On this day in 1914, the silent film Kid Auto Races at Venice premieres in theaters, featuring the actor Charlie Chaplin in his first screen appearance as the “Little Tramp,” the character that would become his best-known onscreen alter ego.
Born on April 16, 1889, in England, Chaplin became a professional performer by the age of 10. In 1908, he joined the Fred Karno pantomime troupe, earning special notice for his portrayal of a character known as “The Drunk.” The troupe was touring the United States in 1913 when Chaplin was signed by Mack Sennett, whose Keystone Studios was becoming known for its short slapstick comedy films. In his first Keystone comedy, Making a Living, Chaplin played a swindler, complete with a sinister mustache and a monocle. The performance wasn’t as funny as expected, but Sennett gave his newest comic another chance, casting him in Kid Auto Races at Venice.
In preparation for filming, Chaplin reportedly combed through the Keystone costume closets to create the now-famous look of the Little Tramp. “Pants baggy, coat tight…hat small, shoes large,” as he later described it in his autobiography. To disguise the character’s age, he added a brush-like mustache over his lip. “I had no idea of the character,” he wrote, “but the clothes and the makeup made me feel the person he was.” In Kid Auto Races at Venice, the Little Tramp goes to a children’s cart race held in Venice, California, where he interferes with the race and gets in the way of the cameraman trying to take pictures of the contestants. Chaplin later refined the character, which to many became inseparable from the actor and filmmaker himself. Kid Auto Races at Venice captures the Tramp’s essence as a part-comic, part-tragic figure with a shuffling walk, expressive face and exaggeratedly polite manners. Upon its release, the film was an immediate hit and the Tramp was a sensation, making Chaplin the most famous actor in Hollywood.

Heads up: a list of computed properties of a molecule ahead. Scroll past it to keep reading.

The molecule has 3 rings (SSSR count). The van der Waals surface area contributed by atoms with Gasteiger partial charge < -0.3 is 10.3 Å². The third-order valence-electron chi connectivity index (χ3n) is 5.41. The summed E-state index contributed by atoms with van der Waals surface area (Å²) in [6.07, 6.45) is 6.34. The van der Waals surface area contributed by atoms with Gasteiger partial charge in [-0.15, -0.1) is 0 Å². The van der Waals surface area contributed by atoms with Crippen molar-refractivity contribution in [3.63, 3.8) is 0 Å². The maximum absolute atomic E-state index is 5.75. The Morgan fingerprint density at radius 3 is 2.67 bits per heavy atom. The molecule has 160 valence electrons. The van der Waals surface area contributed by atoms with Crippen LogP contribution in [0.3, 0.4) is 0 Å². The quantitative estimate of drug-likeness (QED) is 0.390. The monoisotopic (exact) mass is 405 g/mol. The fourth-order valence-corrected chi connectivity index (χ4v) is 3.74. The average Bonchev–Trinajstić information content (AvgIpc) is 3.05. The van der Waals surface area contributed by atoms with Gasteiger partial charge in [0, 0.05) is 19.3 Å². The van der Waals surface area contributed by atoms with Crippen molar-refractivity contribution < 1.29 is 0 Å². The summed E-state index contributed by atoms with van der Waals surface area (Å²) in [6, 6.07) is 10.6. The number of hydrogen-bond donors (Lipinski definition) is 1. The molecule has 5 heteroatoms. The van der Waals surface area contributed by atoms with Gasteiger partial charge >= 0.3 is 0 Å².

After 35 Keystone comedies, Chaplin moved on to ever-more lucrative contracts with Essanay Studios, Mutual and First National before founding the United Artists studio in 1919 with his fellow actors Douglas Fairbanks and Mary Pickford and the director D.W. Griffith. Chaplin would not always technically play a tramp, but his characters invariably had a bit of the Tramp in them, whether working as a waiter (1916’s The Rink), a janitor (1918’s Triple Trouble) or a gold prospector (1925’s The Gold Rush, considered by many to be Chaplin’s masterpiece). The Tramp himself made memorable appearances in a number of acclaimed hits, including The Tramp (1915), The Kid (1921), The Circus (1928) and City Lights (1931).
After the movies converted to sound in the late 1920s, Chaplin held out for a while but finally gave his Tramp a voice in Modern Times (1936); he covered his British accent by singing nonsensical fake Italian lyrics. Though Chaplin would make other films, including The Great Dictator (1940), Monsieur Verdoux (1947) and Limelight (1952), Modern Times marked the last appearance of his immortal alter ego.